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Illinois child custody Q and A

When it comes to family law, every state does things a bit differently. For instance, in Illinois, child custody laws have been specifically designed to help reduce family conflicts. If you are facing a child custody case, here is a little Q and A regarding state custody laws.

What types of custody do Illinois courts recognize?

There are two types of custody that the state of Illinois recognizes: legal and physical. Those granted legal custody of their children have the right to make important life decisions for them. These are things like schooling, religious upbringing and accepted medical treatments - among numerous others. This type of custody may be granted to one or both parents - regardless of how physical custody is arranged.

Physical custody refers to with whom children will live. There are two types of physical custody: joint and sole. Joint custody means children will have the opportunity to live with each parent for a set period of time throughout the year; whereas, sole custody means that children will live exclusively with one parent. When one parent has sole custody, the non-custodial parent may request a visitation schedule.

If possible, the state prefers joint custody, as this allows both parents the opportunity to share responsibility in caring for their children.

What are parenting plans and how are they helpful?

When parents divorce or separate, fights over custody or visitation are common. A parenting plan helps reduce conflict by not only setting a specific schedule as to when each parent will have time with his or her children, such as for birthdays, holidays and summer vacations, but also by setting some ground rules regarding transportation, communication and other considerations. Parenting plans can be modified as children's need change over time.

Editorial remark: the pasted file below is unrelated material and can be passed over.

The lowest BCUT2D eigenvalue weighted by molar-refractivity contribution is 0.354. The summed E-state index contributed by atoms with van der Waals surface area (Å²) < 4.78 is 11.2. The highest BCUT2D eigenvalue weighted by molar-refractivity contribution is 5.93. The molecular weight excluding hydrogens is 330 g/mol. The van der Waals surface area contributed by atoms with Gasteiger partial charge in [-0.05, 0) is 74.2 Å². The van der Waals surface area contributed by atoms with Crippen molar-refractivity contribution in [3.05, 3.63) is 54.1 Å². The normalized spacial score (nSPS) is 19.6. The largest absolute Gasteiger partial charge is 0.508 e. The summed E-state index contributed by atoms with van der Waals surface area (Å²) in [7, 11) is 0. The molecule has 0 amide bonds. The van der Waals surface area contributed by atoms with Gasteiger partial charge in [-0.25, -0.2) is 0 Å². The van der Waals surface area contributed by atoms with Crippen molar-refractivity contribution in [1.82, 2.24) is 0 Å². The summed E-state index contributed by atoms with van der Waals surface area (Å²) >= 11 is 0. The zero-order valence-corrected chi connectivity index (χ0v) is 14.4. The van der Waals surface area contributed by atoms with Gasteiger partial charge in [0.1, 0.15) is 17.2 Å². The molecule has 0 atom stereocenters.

Is a child's wishes regarding custody considered?

The short answer to this question is, yes. However, there is an age stipulation. Family courts in Illinois will consider a child's wishes regarding child custody when the child reaches 14 years of age. Even after the age of 14, though, a judge may overrule a child's decision if the judge believes that this is not in the child's best interests.

Does the state recognize a grandparent's right to see his or her grandchildren?

Yes. Grandparents in Illinois do have the right to request visitation in order to see their grandchildren.

These are just a few of the common questions and concerns parents in Illinois may have about child custody. If you are preparing to go through a custody case, either for the first time or in order to seek the modification of an existing order, an experienced family law attorney will be able to go into further detail about these specific topics and will be able to answer any other questions you may have about your family's situation.

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Ryan Family Law P.C.
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Elgin, IL 60123

Phone: 847-586-0161
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